Caribbean Tourism Forecast Gloomy
NASSAU, Bahamas (AP) _ The forecast for the usually sunny Caribbean is gloomy, at least for the vital tourism industry that most islands depend on.
With new competition turning up every year, tourism industry leaders at this week’s Caribbean Hotel Association’s conference in the Bahamas say their best-case projections show no growth, with declines possible in many areas, unless some action is taken.
``The brand called the Caribbean will continue to see a loss of market share from North America, unless something else is done to market this brand,″ said Robert Lawrence, vice president of Go-Go Worldwide Vacations. ``There are just too many destinations and distribution systems to compete with today.″
Longtime hotelier Royston Hopkins of Grenada told more than 1,000 people at the convention that 20 percent fewer guests have come to the region from Europe, compared with last year.
The Caribbean, he said, is ``in deep crisis, of catastrophic proportions.″
The World Travel and Tourism Council estimates that Caribbean tourism _ with projected revenues of $16.5 billion this year _ accounts for 21 percent of the region’s gross domestic produce, 16 percent of employment and 26 percent of capital investment.
One solution would be to have regular sales to attract tourists, Hopkins said. ``There has been no time in the history of the Caribbean that you have had continuous sales put on by the airlines and the hotels.″
Martin Elder, Caribbean editor of Travel Agent Magazine, agreed that high air fares were part of the problem. That is despite the fact that regional airlines including Trinidad-based BWIA International and Kingston’s Air Jamaica have expanded routes to loosen a decade-long stranglehold by American Airlines, the region’s dominant carrier.
``People are finding air fares to other countries are much cheaper,″ Elder said.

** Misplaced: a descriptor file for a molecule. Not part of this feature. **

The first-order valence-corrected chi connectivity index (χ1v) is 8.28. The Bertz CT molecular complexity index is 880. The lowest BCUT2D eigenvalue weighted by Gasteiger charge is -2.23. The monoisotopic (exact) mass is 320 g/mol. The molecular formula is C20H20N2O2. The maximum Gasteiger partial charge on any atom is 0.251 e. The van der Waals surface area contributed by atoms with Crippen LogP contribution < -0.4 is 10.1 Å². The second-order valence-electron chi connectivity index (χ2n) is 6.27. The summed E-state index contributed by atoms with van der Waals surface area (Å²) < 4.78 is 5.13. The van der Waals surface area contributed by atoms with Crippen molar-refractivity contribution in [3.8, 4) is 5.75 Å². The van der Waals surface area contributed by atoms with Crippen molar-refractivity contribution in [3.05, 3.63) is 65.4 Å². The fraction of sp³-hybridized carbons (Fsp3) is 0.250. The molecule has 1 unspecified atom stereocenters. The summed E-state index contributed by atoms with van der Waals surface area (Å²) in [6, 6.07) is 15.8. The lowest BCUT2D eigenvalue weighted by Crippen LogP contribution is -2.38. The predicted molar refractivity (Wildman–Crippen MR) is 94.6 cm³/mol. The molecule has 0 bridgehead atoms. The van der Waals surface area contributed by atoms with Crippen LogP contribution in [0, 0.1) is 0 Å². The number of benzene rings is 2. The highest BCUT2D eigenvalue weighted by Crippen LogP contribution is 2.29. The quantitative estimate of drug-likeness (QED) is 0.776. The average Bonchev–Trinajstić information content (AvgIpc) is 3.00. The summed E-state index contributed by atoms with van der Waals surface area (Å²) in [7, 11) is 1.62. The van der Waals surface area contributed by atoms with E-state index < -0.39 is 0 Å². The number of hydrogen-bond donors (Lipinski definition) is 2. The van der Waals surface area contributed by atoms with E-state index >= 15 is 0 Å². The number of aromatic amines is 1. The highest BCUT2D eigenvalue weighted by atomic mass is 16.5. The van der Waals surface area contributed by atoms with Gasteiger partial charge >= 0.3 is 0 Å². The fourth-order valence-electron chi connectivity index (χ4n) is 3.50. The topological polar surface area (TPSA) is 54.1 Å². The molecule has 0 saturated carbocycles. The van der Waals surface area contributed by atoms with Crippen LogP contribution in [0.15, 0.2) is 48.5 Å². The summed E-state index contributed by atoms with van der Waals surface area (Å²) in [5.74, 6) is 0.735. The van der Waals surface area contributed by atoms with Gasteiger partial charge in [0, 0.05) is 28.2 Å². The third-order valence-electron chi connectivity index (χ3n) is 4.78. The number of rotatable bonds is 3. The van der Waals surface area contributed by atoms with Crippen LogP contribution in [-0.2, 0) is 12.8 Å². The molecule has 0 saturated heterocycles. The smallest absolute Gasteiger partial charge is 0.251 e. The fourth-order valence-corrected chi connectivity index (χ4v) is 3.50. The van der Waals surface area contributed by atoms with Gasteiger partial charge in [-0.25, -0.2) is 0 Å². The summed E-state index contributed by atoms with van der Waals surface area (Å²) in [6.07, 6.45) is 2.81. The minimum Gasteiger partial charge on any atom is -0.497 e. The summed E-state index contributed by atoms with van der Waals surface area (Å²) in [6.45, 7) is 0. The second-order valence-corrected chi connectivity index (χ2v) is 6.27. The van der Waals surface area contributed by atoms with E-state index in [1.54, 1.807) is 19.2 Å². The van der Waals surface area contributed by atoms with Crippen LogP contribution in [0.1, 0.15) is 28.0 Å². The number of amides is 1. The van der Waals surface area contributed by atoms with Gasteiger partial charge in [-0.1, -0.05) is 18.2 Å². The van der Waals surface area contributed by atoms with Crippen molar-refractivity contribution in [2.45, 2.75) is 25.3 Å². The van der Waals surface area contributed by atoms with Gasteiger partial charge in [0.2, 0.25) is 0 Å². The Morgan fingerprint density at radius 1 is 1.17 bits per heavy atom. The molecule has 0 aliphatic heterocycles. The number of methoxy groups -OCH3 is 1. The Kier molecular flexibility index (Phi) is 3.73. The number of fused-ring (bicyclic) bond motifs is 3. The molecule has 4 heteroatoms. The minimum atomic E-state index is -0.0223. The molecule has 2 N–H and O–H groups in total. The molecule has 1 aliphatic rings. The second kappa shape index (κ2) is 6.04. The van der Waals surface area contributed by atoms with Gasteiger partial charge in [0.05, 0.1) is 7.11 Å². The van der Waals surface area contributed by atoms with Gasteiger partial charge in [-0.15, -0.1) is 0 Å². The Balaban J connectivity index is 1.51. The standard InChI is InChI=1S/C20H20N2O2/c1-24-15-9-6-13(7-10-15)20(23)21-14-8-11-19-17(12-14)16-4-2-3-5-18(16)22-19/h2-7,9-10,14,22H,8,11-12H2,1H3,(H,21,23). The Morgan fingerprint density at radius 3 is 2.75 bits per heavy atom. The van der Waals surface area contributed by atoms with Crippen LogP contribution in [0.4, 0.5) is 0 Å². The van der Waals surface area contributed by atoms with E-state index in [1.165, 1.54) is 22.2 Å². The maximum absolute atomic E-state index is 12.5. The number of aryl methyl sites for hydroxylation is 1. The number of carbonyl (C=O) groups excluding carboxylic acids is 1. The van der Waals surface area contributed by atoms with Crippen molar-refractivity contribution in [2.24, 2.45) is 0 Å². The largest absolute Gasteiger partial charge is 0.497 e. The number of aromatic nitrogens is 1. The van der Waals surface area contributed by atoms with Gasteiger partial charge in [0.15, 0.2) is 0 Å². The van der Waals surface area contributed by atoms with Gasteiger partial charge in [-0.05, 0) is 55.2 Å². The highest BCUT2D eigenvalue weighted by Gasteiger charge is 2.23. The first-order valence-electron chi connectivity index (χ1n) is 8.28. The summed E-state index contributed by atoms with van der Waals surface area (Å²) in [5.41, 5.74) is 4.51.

But the airlines said they were not profiting either. Tom Hill, director of sales and marketing for Air Jamaica said their revenue was flat.
``We don’t see it turning unless we do something dramatic in the next few months,″ Hill said.
Even American Airlines had lower-than-usual profits for the first quarter of this year and projects declining profits in the second quarter, said Horace Hord, the company’s regional marketing director.
Cruise lines, which include airfare in their prices, said their business was equally flat.
Michael Laverty, marketing and communications manager for Carnival Cruise Lines, said his company would reduce its capacity in the Caribbean, or at least maintain the same level.
``Overall, the total Caribbean market share of the cruise business, including Bermuda, will be about 50 percent, which is a 15 percent drop in the last 10 years,″ Laverty said.
The Caribbean Hotel Association says it’s working on a collective marketing strategy for the region.
But Bahamas tourism director Vincent Vanderpool Wallace said the individual islands’ private sectors have to stop looking for government handouts if they want to save their market share.
``Anybody who believes that you’re going to have a Caribbean campaign that has less money to spend than the largest individual country in the Caribbean, in terms of supporting a brand, is dreaming,″ Wallace said.